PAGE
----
Tuesday 21 May
Pomarine jaeger (Stercorarius pomarinus)
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Pomarine jaeger fact file
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Pomarine jaeger description
The largest of the jaegers, the pomarine jaeger (Stercorarius pomarinus) is most distinctive in the summer, when it bears unusual spoon-shaped central tail feathers measuring up to 11 centimetres. These tail streamers are lost in the winter months, which can often make the adults difficult to distinguish from the juveniles (2) (4).
Pomarine jaeger adults may either be a light or dark morph. The majority of adults are the ‘light’ form, having dark brown upperparts and white underparts with a bold brown bar stretching across the chest. The top of the head is black and it has a bright white collar with a yellowish tinge on the sides of the neck. The underside of the wings fade from dark brown to white, with the edges becoming darker again (4). Dark morph adults are similar except the underparts, collar and sides of the neck are dark brown (4).
Juvenile pomarine jaegers differ in appearance to the adults, being brown all over except for the underparts which are patterned with blackish bars (4).
The name ‘pomarine’ originally comes from a Greek word meaning ‘lid-nosed’. This is due to the fact that the bird has a pale, saddle-like covering on the base of the upper bill which gives it a two-tone effect (4).
- Also known as
- pomarine skua.
- Labbe pomarin.
- Head-body length: 46 - 51 cm (2)
- Wingspan: 125 - 138 cm (2)
- Male weight: 648 g (3)
- Female weight: 745 g (3)
- The flesh of a dead animal.
- Kept warm so that development is possible.
- One of two or more distinct types of a given species, often distinct colour forms, which occur in the same population at the same time (that is, are not geographical or seasonal variations).
- An area occupied and defended by an animal, a pair of animals or a colony.
- Treeless, grassy plains characteristic of arctic and sub-arctic regions. They are very cold and have little rainfall.
IUCN Red List (November, 2010)
- del Hoyo, J., Elliott, A. and Sargatal, J. (1996) Handbook of the Birds of the World. Volume 3: Hoatzin to Auks. Lynx Edicions, Barcelona.
- Maher, W.J. (1970) The pomarine jaeger as a brown lemming predator in northern Alaska. The Wilson Bulletin, 82(2): 130-157.
U.S. Fish and Wildlife Service (November, 2010)
BirdLife International (November, 2010)
- Pitelka, F.A., Tomich P.Q. and Treichel G.W. (1955) Breeding behaviour of jaegers and owls near Barrow, Alaska. The Condor, 57(1): 3-18.
- Maher, W.J. (1974) Ecology of Pomarine, Parasitic and Long-tailed Jaegers in Northern Alaska. Cooper Ornithological Society, Los Angeles, California.
- Andersson, M. (1973) Behaviour of the pomarine skua Stercorarius pomainus Temm. with comparative remarks on Stercorariinae. Ornis Scandinavica, 4(1): 1-16.
- Custer, T.W. and Pitelka, F.A. (1987) Nesting by pomarine jaegers near Barrow, Alaska, 1971. Journal of Field Ornithology, 58(2): 225-230.
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Pomarine jaeger biology
During the breeding season, between May and September (2) (5), the pomarine jaeger is highly dependent on the availability of its main food source, lemmings. Lemming populations grow and shrink cyclically every three to five years, and the pomarine jaeger only successfully reproduces when lemming populations peak (6).
The pomarine jaeger catches lemmings by chasing them across the ground and, if the lemming tries to evade the bird by entering its burrow, the pomarine jaeger will tear at the burrow with its beak to reach the lemming inside (8). The pomarine jaeger is the only avian predator which will dig for the lemming in this manner (4). It will also prey on other types of rodent (3) and when these are in short supply it will eat small birds (3) (9). Outside of the breeding season the pomarine jaeger eats a smaller number of rodents and instead eats more birds, carrion, fish and insects (3), which it obtains not only by scavenging and hunting, but also by stealing from other birds (4).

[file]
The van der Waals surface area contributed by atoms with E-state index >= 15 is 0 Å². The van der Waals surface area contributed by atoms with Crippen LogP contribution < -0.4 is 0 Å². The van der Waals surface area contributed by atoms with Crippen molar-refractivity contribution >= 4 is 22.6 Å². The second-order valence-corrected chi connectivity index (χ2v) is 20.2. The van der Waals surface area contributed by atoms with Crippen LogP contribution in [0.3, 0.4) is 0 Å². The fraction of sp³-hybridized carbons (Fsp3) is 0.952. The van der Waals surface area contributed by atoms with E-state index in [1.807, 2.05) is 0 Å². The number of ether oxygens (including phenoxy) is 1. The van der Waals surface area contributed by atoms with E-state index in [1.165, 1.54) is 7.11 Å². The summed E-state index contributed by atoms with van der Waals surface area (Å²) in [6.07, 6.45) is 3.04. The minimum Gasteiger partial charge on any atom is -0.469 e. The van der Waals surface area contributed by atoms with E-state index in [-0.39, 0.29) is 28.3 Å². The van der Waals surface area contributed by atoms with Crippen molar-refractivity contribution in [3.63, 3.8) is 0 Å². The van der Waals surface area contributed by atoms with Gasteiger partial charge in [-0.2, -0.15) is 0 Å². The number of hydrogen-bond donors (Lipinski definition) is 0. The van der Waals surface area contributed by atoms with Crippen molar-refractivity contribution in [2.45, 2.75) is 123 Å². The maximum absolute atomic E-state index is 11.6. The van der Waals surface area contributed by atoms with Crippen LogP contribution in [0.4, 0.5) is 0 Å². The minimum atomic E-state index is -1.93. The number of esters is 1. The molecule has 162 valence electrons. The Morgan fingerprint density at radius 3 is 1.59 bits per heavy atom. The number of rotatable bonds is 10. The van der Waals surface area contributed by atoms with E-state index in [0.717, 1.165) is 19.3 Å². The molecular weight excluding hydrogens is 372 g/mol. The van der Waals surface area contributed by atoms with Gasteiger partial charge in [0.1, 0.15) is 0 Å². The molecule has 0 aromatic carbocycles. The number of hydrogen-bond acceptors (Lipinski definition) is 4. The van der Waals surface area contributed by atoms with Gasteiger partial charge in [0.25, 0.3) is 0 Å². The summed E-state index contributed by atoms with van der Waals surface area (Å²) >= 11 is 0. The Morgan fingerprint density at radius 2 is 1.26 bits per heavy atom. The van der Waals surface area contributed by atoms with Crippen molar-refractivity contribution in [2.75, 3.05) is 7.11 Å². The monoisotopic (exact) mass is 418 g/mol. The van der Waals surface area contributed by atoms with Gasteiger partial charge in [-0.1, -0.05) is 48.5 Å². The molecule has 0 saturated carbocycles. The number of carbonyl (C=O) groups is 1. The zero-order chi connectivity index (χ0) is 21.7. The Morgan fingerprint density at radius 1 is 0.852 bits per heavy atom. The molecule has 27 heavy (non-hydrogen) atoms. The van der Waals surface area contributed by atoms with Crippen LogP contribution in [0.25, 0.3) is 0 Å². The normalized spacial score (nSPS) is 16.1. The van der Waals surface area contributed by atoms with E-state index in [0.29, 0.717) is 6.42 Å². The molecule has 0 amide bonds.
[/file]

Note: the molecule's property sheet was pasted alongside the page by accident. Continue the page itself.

The pomarine jaeger builds its nest on marshy flat land (6). The female usually lays 2 eggs which are incubated for 25 to 27 days (6). The chicks leave the nest just two days after hatching (7), but it takes a further month for their feathers to become fully developed and for them to be able to fly (6).
When protecting its breeding territory the pomarine jaeger has a very nasal call and will simultaneously flap its wings higher up and more slowly than usual. If the intruder is not deterred, the pomarine jaeger will call and start to glide with its wings held in the shape of a ‘V’ to scare off the intruder. This species may also give a short call or a call that fluctuates in pitch to warn when predators are approaching (8).Top
Pomarine jaeger range
The pomarine jaeger breeds in the far northern reaches of Europe, Asia and America (2) (5). In the winter, the pomarine jaeger migrates to areas between the Tropic of Capricorn and the Tropic of Cancer, as well as along the coasts of Argentina and Australia (5).Top
Pomarine jaeger habitatTop
Pomarine jaeger status
The pomarine jaeger is classified as Least Concern (LC) on the IUCN Red List (1).Top
Pomarine jaeger threats
Although the pomarine jaeger is not currently considered to be threatened with extinction (1), its dependence on lemmings does place it in a vulnerable situation. As the pomarine jaeger tends to not breed when there is a low lemming population (6) (9), any future threats to the lemmings will also impact greatly on the jaeger (4).
Other potential future threats include climate change, which could alter the pomarine jaeger's favoured habitats (5).Top
Pomarine jaeger conservation
Currently, there are no known conservation measures in place for the pomarine jaeger.Top
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